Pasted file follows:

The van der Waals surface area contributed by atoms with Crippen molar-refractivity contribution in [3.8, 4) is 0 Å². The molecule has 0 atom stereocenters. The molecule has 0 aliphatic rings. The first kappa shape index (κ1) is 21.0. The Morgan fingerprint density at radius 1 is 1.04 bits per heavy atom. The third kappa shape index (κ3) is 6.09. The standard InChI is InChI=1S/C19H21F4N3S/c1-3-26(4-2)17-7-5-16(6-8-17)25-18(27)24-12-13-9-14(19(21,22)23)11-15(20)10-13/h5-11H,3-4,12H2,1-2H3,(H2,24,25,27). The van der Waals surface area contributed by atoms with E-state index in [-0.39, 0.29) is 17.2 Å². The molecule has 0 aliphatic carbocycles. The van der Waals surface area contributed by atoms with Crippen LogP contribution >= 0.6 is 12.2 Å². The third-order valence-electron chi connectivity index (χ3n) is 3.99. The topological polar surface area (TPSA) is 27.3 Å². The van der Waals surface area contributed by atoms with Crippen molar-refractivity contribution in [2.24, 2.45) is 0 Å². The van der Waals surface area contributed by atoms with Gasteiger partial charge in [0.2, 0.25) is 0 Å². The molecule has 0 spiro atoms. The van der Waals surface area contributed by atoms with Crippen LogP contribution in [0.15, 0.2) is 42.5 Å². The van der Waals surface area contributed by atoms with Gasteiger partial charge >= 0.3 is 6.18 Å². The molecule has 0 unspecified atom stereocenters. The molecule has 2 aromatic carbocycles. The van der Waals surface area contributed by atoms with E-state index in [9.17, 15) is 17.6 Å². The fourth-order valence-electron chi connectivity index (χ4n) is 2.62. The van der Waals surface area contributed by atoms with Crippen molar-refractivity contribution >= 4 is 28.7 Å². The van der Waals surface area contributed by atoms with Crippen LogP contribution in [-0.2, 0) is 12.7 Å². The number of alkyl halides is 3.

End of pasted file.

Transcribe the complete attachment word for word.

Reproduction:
The van der Waals surface area contributed by atoms with Crippen molar-refractivity contribution in [3.8, 4) is 0 Å². The molecule has 0 atom stereocenters. The molecule has 0 aliphatic rings. The first kappa shape index (κ1) is 21.0. The Morgan fingerprint density at radius 1 is 1.04 bits per heavy atom. The third kappa shape index (κ3) is 6.09. The standard InChI is InChI=1S/C19H21F4N3S/c1-3-26(4-2)17-7-5-16(6-8-17)25-18(27)24-12-13-9-14(19(21,22)23)11-15(20)10-13/h5-11H,3-4,12H2,1-2H3,(H2,24,25,27). The van der Waals surface area contributed by atoms with E-state index in [-0.39, 0.29) is 17.2 Å². The molecule has 0 aliphatic carbocycles. The van der Waals surface area contributed by atoms with Crippen LogP contribution >= 0.6 is 12.2 Å². The third-order valence-electron chi connectivity index (χ3n) is 3.99. The topological polar surface area (TPSA) is 27.3 Å². The van der Waals surface area contributed by atoms with Crippen molar-refractivity contribution in [2.24, 2.45) is 0 Å². The van der Waals surface area contributed by atoms with Gasteiger partial charge in [0.2, 0.25) is 0 Å². The molecule has 0 spiro atoms. The van der Waals surface area contributed by atoms with Crippen LogP contribution in [0.15, 0.2) is 42.5 Å². The van der Waals surface area contributed by atoms with Gasteiger partial charge >= 0.3 is 6.18 Å². The molecule has 0 unspecified atom stereocenters. The molecule has 2 aromatic carbocycles. The van der Waals surface area contributed by atoms with E-state index in [9.17, 15) is 17.6 Å². The fourth-order valence-electron chi connectivity index (χ4n) is 2.62. The van der Waals surface area contributed by atoms with Crippen molar-refractivity contribution >= 4 is 28.7 Å². The van der Waals surface area contributed by atoms with Crippen LogP contribution in [-0.2, 0) is 12.7 Å². The number of alkyl halides is 3.